NAIROBI, Kenya — The messages started going up on Facebook about two weeks ago, to any Sudanese who cared.
“The people of Sudan will not remain silent anymore,” said a Facebook group called Youth for Change. “It is about time we demand our rights and take what’s ours in a peaceful demonstration that will not involve any acts of sabotage.”
“It is about time we show what we’re really made of,” the group said. “Our brothers in Tunisia did it and so did our brothers in Egypt. It is about time for us.”
In the past week, in an unusual show of boldness, thousands of young Sudanese, many responding to the Facebook call, have braved beatings and arrests to protest against their government. The parallels to Egypt and Tunisia are obvious — Sudan is a notoriously repressive Arab country, ruled by the same strongman for more than 21 years, historically and culturally close to its big brother just down the Nile, Egypt. And it was already seething with economic and political discontent even before demonstrators started taking to the streets of Cairo.
Though the protests are often small — a few dozen to a few hundred young people — they seem to be well organized and widespread across northern Sudan, from Khartoum, the capital, to Omdurman and El Obeid to Kosti, a relatively quiet city on the banks of the Nile.
The grievances tend to be focused on Sudan’s wounded economy and practical things, like the rapidly rising prices of sugar and fuel, though protesters have also shouted out against political repression. The police have cracked down hard, arresting dozens and beating countless others with batons and sticks. One student died this week from injuries that other protesters said had been caused by the police.
Still, many Sudanese students seem fired up, even if the masses have yet to fall in line behind them.
“There is a rising conscience in the region,” said Issraa el-Kogali, 29, an amateur filmmaker who joined a recent protest in Khartoum. “So why not go for it?”
Despite its reputation as a tightly controlled police state, Sudan actually has a history of successful protests. Street-level uprisings brought down the government in 1964 and 1985. Those moments unfolded similarly to what is happening in Egypt, with people taking to the streets with specific economic and political complaints, the government initially trying to crack down and then the security services joining the masses and the government eventually acquiescing to their demands.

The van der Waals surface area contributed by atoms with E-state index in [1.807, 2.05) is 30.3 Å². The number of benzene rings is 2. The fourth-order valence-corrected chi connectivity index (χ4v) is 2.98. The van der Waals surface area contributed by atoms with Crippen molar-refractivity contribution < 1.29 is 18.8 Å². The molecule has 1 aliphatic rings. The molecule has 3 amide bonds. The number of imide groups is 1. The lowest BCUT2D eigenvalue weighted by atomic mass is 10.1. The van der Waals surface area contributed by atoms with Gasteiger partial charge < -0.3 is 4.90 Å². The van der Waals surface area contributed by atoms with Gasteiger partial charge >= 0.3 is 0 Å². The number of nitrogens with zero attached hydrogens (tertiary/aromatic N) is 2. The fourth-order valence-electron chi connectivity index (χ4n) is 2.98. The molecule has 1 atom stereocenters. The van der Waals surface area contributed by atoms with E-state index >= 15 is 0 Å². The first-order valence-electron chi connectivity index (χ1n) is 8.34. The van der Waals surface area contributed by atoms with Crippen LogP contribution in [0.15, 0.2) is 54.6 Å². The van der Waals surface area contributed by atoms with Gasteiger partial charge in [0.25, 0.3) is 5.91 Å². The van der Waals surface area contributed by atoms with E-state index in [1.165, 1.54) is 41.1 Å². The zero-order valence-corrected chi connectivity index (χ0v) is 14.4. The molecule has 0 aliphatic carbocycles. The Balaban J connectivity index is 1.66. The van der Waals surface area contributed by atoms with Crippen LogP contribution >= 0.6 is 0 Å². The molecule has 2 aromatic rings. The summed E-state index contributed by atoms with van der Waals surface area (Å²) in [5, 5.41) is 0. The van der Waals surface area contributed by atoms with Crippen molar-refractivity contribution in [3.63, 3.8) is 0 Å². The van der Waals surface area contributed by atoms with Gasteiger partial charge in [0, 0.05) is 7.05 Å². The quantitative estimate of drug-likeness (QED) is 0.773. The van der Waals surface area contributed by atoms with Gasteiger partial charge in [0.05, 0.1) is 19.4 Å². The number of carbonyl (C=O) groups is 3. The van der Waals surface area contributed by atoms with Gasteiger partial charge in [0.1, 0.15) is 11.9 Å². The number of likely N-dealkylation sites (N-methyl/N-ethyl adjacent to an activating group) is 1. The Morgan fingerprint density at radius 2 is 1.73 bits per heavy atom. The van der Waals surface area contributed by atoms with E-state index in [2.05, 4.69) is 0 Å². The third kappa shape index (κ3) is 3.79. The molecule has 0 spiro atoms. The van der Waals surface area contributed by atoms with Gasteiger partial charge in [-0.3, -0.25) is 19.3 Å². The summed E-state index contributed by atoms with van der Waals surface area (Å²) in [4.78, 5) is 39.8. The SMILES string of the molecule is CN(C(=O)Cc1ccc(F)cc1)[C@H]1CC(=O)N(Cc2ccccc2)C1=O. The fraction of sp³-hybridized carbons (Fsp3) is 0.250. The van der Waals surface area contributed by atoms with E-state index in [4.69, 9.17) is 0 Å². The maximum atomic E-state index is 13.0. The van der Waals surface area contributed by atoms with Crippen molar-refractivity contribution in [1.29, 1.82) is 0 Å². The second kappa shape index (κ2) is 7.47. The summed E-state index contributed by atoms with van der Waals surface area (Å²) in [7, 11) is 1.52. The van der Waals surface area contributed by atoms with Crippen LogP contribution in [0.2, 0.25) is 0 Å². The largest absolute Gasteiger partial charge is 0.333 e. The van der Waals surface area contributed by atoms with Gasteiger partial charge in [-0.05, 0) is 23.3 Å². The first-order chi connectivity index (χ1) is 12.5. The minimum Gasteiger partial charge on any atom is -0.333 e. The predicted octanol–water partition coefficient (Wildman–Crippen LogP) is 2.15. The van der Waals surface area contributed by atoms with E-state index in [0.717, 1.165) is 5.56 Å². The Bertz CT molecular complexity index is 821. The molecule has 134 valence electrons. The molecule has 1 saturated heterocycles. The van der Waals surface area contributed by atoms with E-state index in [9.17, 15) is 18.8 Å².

But most seasoned analysts doubt that this Sudanese government will buckle anytime soon. The military is not simply loyal to the government — it is the government. Sudan’s president, Omar Hassan al-Bashir, took power in a military coup in 1989 and has ruled ever since. The upper ranks of the military are said to be firmly behind him.
On top of that, the political opposition is weak, divided and widely discredited.
“There is certainly discontent with the regime, but it’s unclear if enough of the right factors are present to complete the equation in Khartoum,” said Zach Vertin, a Sudan analyst for the International Crisis Group. “Years of subjugation at the hands of the N.C.P.,” or the National Congress Party, as the ruling party is called, “have yielded both political apathy and a weak opposition. Likewise, the heavy and willing hand of security services and corresponding fears among the population act to inhibit such an uprising.”
In sum, Mr. Vertin said, “Protests undertaken thus far have not taken root with a broad section of the population, but given what we’ve seen in Egypt, nothing can be ruled out.”
Sudan is about to wade into a whirlpool of problems. The oil-producing southern third of the country, which has been the economic engine for the somewhat impressive growth in Khartoum, is preparing to split off. Last month southern Sudanese voters opted for secession by more than 99 percent in a long-awaited independence referendum, and some northern Sudanese blame the government for this.
The economy is already beginning to reflect the strains and worries of the coming split, scheduled for July. The value of the Sudanese pound has plunged. The government recently started cutting back on food and fuel subsides, which set the first protests in motion. But the government is trying to project confidence.
“The situation in Egypt is different than the situation of Sudan,” said Rabie A. Atti, a government spokesman. “We don’t have one small group that controls everything. Wealth is distributed equally. We’ve given power to the states.”
Many Sudanese, especially those in the war-torn and marginalized Darfur region, would probably argue with that. But few want to tangle with the police, who sometimes wear ski masks and commando-style uniforms and often smash civilians in the face with impunity.
“The Sudanese street is not yet prepared,” said Mouysar Hassan, 22, a student who took part in a recent protest. “Many are scared.”